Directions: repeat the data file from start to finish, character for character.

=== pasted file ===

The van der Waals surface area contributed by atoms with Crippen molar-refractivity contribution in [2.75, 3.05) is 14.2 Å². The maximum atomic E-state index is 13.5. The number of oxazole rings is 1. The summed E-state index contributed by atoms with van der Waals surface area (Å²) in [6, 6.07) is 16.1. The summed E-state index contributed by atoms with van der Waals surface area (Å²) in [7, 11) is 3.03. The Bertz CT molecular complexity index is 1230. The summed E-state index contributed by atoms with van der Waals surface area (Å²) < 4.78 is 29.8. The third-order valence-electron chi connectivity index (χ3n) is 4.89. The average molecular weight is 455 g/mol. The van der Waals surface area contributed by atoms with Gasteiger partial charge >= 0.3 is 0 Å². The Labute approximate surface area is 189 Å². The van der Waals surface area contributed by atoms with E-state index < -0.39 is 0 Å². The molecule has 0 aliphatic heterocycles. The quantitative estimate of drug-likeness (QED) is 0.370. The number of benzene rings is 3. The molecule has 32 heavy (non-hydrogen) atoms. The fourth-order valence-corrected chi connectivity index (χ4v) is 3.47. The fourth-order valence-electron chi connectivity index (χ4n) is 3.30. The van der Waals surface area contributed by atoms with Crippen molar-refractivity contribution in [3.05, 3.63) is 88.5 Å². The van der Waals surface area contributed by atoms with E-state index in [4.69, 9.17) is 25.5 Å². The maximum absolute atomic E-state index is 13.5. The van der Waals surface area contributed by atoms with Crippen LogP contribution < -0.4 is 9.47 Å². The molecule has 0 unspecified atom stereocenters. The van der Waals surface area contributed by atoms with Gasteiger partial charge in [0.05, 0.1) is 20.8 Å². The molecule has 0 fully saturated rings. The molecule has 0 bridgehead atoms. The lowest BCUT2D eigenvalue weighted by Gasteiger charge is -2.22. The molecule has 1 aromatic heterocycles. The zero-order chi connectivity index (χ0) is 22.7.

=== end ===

The van der Waals surface area contributed by atoms with Crippen molar-refractivity contribution in [2.75, 3.05) is 14.2 Å². The maximum atomic E-state index is 13.5. The number of oxazole rings is 1. The summed E-state index contributed by atoms with van der Waals surface area (Å²) in [6, 6.07) is 16.1. The summed E-state index contributed by atoms with van der Waals surface area (Å²) in [7, 11) is 3.03. The Bertz CT molecular complexity index is 1230. The summed E-state index contributed by atoms with van der Waals surface area (Å²) < 4.78 is 29.8. The third-order valence-electron chi connectivity index (χ3n) is 4.89. The average molecular weight is 455 g/mol. The van der Waals surface area contributed by atoms with Gasteiger partial charge >= 0.3 is 0 Å². The Labute approximate surface area is 189 Å². The van der Waals surface area contributed by atoms with E-state index < -0.39 is 0 Å². The molecule has 0 aliphatic heterocycles. The quantitative estimate of drug-likeness (QED) is 0.370. The number of benzene rings is 3. The molecule has 32 heavy (non-hydrogen) atoms. The fourth-order valence-corrected chi connectivity index (χ4v) is 3.47. The fourth-order valence-electron chi connectivity index (χ4n) is 3.30. The van der Waals surface area contributed by atoms with Crippen molar-refractivity contribution in [3.05, 3.63) is 88.5 Å². The van der Waals surface area contributed by atoms with E-state index in [4.69, 9.17) is 25.5 Å². The maximum absolute atomic E-state index is 13.5. The van der Waals surface area contributed by atoms with Crippen LogP contribution < -0.4 is 9.47 Å². The molecule has 0 unspecified atom stereocenters. The van der Waals surface area contributed by atoms with Gasteiger partial charge in [0.05, 0.1) is 20.8 Å². The molecule has 0 fully saturated rings. The molecule has 0 bridgehead atoms. The lowest BCUT2D eigenvalue weighted by Gasteiger charge is -2.22. The molecule has 1 aromatic heterocycles. The zero-order chi connectivity index (χ0) is 22.7.